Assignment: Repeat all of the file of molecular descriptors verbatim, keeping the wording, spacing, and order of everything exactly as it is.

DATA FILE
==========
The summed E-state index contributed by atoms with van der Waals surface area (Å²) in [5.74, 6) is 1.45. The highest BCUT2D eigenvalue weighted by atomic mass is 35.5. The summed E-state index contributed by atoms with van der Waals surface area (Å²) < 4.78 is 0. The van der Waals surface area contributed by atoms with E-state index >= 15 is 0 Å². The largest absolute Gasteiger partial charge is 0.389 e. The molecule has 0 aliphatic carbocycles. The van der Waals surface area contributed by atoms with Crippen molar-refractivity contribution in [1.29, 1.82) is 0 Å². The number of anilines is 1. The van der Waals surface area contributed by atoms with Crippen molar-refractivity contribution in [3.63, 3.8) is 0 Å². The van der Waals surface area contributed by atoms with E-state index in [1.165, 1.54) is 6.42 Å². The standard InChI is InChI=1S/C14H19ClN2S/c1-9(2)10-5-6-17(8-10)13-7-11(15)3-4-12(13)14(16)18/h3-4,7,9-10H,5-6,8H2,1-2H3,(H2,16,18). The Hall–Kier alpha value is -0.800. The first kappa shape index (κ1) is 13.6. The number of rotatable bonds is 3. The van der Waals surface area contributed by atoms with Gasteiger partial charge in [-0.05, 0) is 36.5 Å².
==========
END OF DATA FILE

The summed E-state index contributed by atoms with van der Waals surface area (Å²) in [5.74, 6) is 1.45. The highest BCUT2D eigenvalue weighted by atomic mass is 35.5. The summed E-state index contributed by atoms with van der Waals surface area (Å²) < 4.78 is 0. The van der Waals surface area contributed by atoms with E-state index >= 15 is 0 Å². The largest absolute Gasteiger partial charge is 0.389 e. The molecule has 0 aliphatic carbocycles. The van der Waals surface area contributed by atoms with Crippen molar-refractivity contribution in [1.29, 1.82) is 0 Å². The number of anilines is 1. The van der Waals surface area contributed by atoms with Crippen molar-refractivity contribution in [3.63, 3.8) is 0 Å². The van der Waals surface area contributed by atoms with E-state index in [1.165, 1.54) is 6.42 Å². The standard InChI is InChI=1S/C14H19ClN2S/c1-9(2)10-5-6-17(8-10)13-7-11(15)3-4-12(13)14(16)18/h3-4,7,9-10H,5-6,8H2,1-2H3,(H2,16,18). The Hall–Kier alpha value is -0.800. The first kappa shape index (κ1) is 13.6. The number of rotatable bonds is 3. The van der Waals surface area contributed by atoms with Gasteiger partial charge in [-0.05, 0) is 36.5 Å².